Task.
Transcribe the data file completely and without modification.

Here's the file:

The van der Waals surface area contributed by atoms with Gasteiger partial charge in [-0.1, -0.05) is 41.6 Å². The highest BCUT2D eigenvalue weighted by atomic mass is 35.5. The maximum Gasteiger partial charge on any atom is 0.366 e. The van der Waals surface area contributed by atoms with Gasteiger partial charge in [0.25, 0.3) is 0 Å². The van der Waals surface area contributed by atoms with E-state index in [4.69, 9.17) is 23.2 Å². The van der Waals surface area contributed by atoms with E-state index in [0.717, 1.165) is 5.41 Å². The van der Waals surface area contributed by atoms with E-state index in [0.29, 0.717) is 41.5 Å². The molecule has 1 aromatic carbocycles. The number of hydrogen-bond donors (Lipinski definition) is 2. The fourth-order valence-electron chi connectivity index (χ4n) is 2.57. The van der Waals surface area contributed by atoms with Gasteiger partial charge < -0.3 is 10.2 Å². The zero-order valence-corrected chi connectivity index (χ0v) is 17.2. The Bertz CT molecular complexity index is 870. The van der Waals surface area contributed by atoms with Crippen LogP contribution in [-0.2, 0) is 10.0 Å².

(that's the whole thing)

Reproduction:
The van der Waals surface area contributed by atoms with Gasteiger partial charge in [-0.1, -0.05) is 41.6 Å². The highest BCUT2D eigenvalue weighted by atomic mass is 35.5. The maximum Gasteiger partial charge on any atom is 0.366 e. The van der Waals surface area contributed by atoms with Gasteiger partial charge in [0.25, 0.3) is 0 Å². The van der Waals surface area contributed by atoms with E-state index in [4.69, 9.17) is 23.2 Å². The van der Waals surface area contributed by atoms with E-state index in [0.717, 1.165) is 5.41 Å². The van der Waals surface area contributed by atoms with E-state index in [0.29, 0.717) is 41.5 Å². The molecule has 1 aromatic carbocycles. The number of hydrogen-bond donors (Lipinski definition) is 2. The fourth-order valence-electron chi connectivity index (χ4n) is 2.57. The van der Waals surface area contributed by atoms with Gasteiger partial charge < -0.3 is 10.2 Å². The zero-order valence-corrected chi connectivity index (χ0v) is 17.2. The Bertz CT molecular complexity index is 870. The van der Waals surface area contributed by atoms with Crippen LogP contribution in [-0.2, 0) is 10.0 Å².